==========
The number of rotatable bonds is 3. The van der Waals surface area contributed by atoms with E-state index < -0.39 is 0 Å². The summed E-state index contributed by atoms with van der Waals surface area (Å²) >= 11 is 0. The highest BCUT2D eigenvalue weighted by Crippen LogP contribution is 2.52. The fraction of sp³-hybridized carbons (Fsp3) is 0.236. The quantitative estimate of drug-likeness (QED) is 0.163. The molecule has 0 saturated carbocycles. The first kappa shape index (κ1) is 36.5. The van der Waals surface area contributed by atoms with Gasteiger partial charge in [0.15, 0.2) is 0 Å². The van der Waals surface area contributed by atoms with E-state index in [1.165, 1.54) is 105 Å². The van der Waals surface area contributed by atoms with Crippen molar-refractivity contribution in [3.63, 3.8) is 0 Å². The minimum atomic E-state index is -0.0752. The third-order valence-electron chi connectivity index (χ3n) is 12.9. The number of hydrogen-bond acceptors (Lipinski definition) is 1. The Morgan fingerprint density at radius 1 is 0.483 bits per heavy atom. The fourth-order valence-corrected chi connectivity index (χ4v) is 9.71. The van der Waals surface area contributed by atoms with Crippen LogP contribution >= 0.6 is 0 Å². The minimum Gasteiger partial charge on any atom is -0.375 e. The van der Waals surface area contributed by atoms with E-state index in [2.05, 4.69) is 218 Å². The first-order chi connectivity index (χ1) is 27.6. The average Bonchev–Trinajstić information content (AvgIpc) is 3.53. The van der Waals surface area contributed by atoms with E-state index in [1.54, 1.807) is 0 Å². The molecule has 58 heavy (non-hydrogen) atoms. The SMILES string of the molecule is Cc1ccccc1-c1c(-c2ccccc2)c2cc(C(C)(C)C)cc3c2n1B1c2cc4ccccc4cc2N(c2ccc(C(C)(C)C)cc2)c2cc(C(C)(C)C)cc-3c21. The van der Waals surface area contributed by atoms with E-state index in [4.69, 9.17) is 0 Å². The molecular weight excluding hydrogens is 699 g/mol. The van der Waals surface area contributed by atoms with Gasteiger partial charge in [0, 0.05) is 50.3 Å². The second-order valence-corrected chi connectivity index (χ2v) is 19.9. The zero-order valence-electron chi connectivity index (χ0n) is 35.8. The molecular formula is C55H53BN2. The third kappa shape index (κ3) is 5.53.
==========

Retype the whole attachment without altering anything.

The number of rotatable bonds is 3. The van der Waals surface area contributed by atoms with E-state index < -0.39 is 0 Å². The summed E-state index contributed by atoms with van der Waals surface area (Å²) >= 11 is 0. The highest BCUT2D eigenvalue weighted by Crippen LogP contribution is 2.52. The fraction of sp³-hybridized carbons (Fsp3) is 0.236. The quantitative estimate of drug-likeness (QED) is 0.163. The molecule has 0 saturated carbocycles. The first kappa shape index (κ1) is 36.5. The van der Waals surface area contributed by atoms with Gasteiger partial charge in [0.15, 0.2) is 0 Å². The van der Waals surface area contributed by atoms with E-state index in [1.165, 1.54) is 105 Å². The van der Waals surface area contributed by atoms with Crippen molar-refractivity contribution in [3.63, 3.8) is 0 Å². The minimum atomic E-state index is -0.0752. The third-order valence-electron chi connectivity index (χ3n) is 12.9. The number of hydrogen-bond acceptors (Lipinski definition) is 1. The Morgan fingerprint density at radius 1 is 0.483 bits per heavy atom. The fourth-order valence-corrected chi connectivity index (χ4v) is 9.71. The van der Waals surface area contributed by atoms with Crippen LogP contribution >= 0.6 is 0 Å². The minimum Gasteiger partial charge on any atom is -0.375 e. The van der Waals surface area contributed by atoms with E-state index in [2.05, 4.69) is 218 Å². The first-order chi connectivity index (χ1) is 27.6. The average Bonchev–Trinajstić information content (AvgIpc) is 3.53. The van der Waals surface area contributed by atoms with E-state index in [1.54, 1.807) is 0 Å². The molecule has 58 heavy (non-hydrogen) atoms. The SMILES string of the molecule is Cc1ccccc1-c1c(-c2ccccc2)c2cc(C(C)(C)C)cc3c2n1B1c2cc4ccccc4cc2N(c2ccc(C(C)(C)C)cc2)c2cc(C(C)(C)C)cc-3c21. The van der Waals surface area contributed by atoms with E-state index in [4.69, 9.17) is 0 Å². The molecular weight excluding hydrogens is 699 g/mol. The van der Waals surface area contributed by atoms with Gasteiger partial charge in [0, 0.05) is 50.3 Å². The second-order valence-corrected chi connectivity index (χ2v) is 19.9. The zero-order valence-electron chi connectivity index (χ0n) is 35.8. The molecular formula is C55H53BN2. The third kappa shape index (κ3) is 5.53.